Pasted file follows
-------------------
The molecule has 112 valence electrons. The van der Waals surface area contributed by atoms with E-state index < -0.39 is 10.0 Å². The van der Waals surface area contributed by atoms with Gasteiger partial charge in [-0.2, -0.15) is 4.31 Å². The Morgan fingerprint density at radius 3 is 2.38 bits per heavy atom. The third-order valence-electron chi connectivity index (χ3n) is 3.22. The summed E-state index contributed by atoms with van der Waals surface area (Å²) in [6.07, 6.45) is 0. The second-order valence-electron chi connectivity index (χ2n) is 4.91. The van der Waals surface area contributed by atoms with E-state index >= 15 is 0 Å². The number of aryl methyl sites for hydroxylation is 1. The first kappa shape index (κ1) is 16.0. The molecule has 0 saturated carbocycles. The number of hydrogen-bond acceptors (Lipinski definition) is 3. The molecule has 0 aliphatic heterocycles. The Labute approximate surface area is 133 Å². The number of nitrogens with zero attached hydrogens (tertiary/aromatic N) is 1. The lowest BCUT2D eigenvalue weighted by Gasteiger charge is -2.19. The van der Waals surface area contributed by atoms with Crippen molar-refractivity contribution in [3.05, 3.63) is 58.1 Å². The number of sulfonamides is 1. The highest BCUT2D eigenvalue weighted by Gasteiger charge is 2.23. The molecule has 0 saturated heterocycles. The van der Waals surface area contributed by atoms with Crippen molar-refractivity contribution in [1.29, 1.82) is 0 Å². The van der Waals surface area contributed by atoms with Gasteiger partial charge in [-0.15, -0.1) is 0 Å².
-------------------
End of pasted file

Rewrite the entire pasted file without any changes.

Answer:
The molecule has 112 valence electrons. The van der Waals surface area contributed by atoms with E-state index < -0.39 is 10.0 Å². The van der Waals surface area contributed by atoms with Gasteiger partial charge in [-0.2, -0.15) is 4.31 Å². The Morgan fingerprint density at radius 3 is 2.38 bits per heavy atom. The third-order valence-electron chi connectivity index (χ3n) is 3.22. The summed E-state index contributed by atoms with van der Waals surface area (Å²) in [6.07, 6.45) is 0. The second-order valence-electron chi connectivity index (χ2n) is 4.91. The van der Waals surface area contributed by atoms with E-state index >= 15 is 0 Å². The number of aryl methyl sites for hydroxylation is 1. The first kappa shape index (κ1) is 16.0. The molecule has 0 saturated carbocycles. The number of hydrogen-bond acceptors (Lipinski definition) is 3. The molecule has 0 aliphatic heterocycles. The Labute approximate surface area is 133 Å². The number of nitrogens with zero attached hydrogens (tertiary/aromatic N) is 1. The lowest BCUT2D eigenvalue weighted by Gasteiger charge is -2.19. The van der Waals surface area contributed by atoms with Crippen molar-refractivity contribution in [3.05, 3.63) is 58.1 Å². The number of sulfonamides is 1. The highest BCUT2D eigenvalue weighted by Gasteiger charge is 2.23. The molecule has 0 saturated heterocycles. The van der Waals surface area contributed by atoms with Crippen molar-refractivity contribution in [1.29, 1.82) is 0 Å². The van der Waals surface area contributed by atoms with Gasteiger partial charge in [-0.15, -0.1) is 0 Å².